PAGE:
goat on stump

 

 

 

Two Wolves and a Sheep vote on what to have for Dinner

14 May

A 100 word story for Friday Fictioneers, a restive flock of writers shepherded loosely by Rochelle Wisoff-Fields, based on the photo prompt below provided by Sandra Crook.

This is a story that has been written many times. To prove my point there are at least four clues in this version that point to a previous incarnation. If you find them all I challenge you to then examine the events of the last fifteen years with the same attention to detail. Then return to your grazing.

 

Two wolves and a sheep vote....

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Heinrich Luitpold, head of the DHS Border and Transportation Security Directorate sat in the back of his bullet-proof BMW and smiled as his driver fumed. The conference recently held in headquarters suite 1-C had yielded an action plan that would lead at last to a final solution.

In 2019 increased fees charged by TSA to travelers would finance new uniforms and prominent, respect worthy badges. By 2022 agents would be given arrest powers and weapons. In 2025 the mandatory registration and RFID chipping of all citizens would commence.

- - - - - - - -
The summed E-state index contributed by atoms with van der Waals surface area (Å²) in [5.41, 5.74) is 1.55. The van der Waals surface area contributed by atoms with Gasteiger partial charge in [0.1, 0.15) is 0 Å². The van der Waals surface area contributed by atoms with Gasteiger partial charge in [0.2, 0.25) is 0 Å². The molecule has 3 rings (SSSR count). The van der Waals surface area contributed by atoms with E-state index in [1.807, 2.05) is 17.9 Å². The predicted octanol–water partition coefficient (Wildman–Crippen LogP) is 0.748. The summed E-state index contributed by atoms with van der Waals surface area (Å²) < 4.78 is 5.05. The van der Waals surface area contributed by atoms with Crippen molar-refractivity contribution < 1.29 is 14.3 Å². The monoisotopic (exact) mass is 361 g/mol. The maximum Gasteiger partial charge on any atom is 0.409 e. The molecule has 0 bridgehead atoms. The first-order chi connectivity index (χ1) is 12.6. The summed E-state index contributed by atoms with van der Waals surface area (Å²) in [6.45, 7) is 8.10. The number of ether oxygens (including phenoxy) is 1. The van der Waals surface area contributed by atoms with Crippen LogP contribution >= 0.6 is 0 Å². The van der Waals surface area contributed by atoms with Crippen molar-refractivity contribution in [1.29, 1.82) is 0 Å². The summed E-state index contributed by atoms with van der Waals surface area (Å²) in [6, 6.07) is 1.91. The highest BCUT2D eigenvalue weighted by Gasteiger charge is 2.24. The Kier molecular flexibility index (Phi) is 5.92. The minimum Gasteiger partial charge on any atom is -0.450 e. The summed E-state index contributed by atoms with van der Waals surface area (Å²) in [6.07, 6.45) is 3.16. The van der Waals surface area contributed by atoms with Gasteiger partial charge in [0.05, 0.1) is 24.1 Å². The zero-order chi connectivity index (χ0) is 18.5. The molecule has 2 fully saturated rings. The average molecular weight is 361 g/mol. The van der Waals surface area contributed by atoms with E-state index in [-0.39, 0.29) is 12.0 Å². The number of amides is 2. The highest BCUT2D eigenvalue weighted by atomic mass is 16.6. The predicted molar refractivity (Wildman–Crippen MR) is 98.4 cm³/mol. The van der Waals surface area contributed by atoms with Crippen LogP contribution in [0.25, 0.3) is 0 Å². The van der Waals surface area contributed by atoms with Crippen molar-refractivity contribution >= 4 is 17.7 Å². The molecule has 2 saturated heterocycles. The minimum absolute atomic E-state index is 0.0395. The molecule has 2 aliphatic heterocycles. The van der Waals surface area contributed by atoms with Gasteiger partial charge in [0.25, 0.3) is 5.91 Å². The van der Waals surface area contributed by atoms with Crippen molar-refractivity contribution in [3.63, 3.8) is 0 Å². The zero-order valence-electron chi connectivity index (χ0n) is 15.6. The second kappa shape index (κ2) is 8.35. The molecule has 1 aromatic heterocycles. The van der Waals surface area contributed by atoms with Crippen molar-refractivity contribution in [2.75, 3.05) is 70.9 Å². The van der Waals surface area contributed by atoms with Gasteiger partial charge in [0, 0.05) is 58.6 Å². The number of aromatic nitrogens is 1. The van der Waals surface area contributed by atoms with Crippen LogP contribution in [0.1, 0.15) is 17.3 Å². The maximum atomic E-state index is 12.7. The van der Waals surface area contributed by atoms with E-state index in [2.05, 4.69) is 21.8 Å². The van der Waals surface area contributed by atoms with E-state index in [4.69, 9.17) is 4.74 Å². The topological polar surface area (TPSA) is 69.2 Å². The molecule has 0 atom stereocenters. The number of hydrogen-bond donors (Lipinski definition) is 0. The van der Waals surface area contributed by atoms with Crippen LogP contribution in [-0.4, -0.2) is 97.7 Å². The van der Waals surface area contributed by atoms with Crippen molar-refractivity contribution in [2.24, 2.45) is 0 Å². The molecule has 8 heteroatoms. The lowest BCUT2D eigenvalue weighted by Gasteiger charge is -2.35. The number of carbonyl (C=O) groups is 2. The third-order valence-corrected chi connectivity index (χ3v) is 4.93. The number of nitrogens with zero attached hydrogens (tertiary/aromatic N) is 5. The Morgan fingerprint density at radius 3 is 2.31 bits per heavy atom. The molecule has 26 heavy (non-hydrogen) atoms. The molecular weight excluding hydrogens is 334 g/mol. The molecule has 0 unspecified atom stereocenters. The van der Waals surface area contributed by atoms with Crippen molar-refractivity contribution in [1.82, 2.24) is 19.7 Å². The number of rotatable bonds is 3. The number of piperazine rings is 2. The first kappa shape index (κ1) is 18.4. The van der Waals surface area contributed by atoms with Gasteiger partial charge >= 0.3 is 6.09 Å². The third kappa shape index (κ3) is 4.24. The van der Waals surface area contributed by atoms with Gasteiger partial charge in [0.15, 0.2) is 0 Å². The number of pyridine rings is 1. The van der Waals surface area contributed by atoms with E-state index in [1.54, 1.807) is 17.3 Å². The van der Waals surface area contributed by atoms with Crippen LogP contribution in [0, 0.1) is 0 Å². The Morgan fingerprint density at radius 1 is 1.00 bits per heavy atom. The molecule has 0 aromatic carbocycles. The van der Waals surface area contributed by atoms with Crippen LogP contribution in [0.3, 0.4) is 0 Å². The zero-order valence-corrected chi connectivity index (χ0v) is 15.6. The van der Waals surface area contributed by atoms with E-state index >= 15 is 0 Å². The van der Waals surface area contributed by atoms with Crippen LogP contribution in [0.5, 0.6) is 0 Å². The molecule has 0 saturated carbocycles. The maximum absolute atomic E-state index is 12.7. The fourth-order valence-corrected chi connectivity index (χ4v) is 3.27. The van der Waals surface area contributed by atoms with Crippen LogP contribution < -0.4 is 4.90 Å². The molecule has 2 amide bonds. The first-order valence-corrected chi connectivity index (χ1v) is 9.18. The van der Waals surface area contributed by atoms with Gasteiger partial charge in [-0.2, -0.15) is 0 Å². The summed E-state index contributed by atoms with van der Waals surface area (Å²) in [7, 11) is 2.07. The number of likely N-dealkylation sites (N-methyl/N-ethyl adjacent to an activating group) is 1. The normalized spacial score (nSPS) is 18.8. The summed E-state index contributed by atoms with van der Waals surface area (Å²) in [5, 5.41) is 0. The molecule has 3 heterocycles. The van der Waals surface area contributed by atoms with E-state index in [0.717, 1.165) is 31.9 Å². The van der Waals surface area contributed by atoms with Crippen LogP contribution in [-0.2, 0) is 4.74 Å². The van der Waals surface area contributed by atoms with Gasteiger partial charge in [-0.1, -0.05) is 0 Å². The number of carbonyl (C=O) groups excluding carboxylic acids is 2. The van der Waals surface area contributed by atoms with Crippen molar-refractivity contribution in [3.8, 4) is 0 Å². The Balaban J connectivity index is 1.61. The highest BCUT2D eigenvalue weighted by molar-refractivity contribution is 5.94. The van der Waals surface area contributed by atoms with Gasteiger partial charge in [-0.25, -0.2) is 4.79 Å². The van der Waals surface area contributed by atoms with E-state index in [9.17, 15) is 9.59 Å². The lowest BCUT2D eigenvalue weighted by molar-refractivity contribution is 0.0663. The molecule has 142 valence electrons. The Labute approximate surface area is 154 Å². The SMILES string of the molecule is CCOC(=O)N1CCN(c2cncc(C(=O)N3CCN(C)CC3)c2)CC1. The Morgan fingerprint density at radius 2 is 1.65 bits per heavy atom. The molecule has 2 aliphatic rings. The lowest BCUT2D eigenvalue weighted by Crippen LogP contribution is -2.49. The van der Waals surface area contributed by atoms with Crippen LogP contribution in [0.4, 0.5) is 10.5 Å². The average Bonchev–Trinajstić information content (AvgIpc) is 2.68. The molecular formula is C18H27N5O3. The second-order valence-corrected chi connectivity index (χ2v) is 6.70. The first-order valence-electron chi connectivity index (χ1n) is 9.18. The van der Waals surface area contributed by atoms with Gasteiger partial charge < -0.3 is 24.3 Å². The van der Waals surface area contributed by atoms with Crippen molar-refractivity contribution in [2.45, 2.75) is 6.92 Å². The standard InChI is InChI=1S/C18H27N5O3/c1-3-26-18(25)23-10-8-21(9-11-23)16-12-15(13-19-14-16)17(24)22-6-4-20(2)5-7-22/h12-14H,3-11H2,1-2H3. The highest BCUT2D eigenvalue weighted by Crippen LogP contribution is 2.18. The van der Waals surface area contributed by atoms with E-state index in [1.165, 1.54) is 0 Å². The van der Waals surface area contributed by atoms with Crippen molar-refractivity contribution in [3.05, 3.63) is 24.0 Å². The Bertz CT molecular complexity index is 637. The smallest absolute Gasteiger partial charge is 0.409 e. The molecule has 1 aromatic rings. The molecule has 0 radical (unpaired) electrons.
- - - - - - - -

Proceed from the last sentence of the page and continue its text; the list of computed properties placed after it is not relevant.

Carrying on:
“Relax, Franz,” said Heinrich, “We are no longer concerned with the sheep.”

 

End game

 

The Department of Homeland Security Border and Transportation Security Directorate is the actual name of a department of our government.

“All that is necessary for the triumph of evil is that good men do nothing.” – Edmund Burke

“Don’t rejoice in his defeat, you men. For though the world stood up and stopped the Bastard, the Bitch that bore him is in heat again.” – Bertold Brecht

 

 

HeadsTails

 

 

 

 

 

The Tears of Cassandra

16 Apr

What mischief compels me return here and write?

 

ULUA GONE

 

If Cassandra could live her life over, would she yield to Apollo to save herself from Ajax and the pain of never being believed whenever she tried to warn her fellow man?

Would we listen to all that escapes her lips, aware that a nameless menace lurks inside the wooden horse of our own complacency? I think not.

Troy fell.

Troy will fall again.

This time our role will not be to doubt Cassandra. This time we won’t even hear her warnings.

When death comes before our time, we can look to the sea for answers. There, in the name of survival, we killed all that we could of the myriad creatures that lived in her embrace and  sowed the seeds of our own diminishment. We will follow the whales, sharks, tuna, sardines and plankton and fertilize a future devoid of us in a sea that has nothing but time in which to grow new mysteries.

We will be a dead branch on the evolutionary tree, a layer of sedimentary rock full of riddles for archeologists (not human) somewhere in time.

It is happening now.

Cassandra weeps.

 

Cassandra and Ajax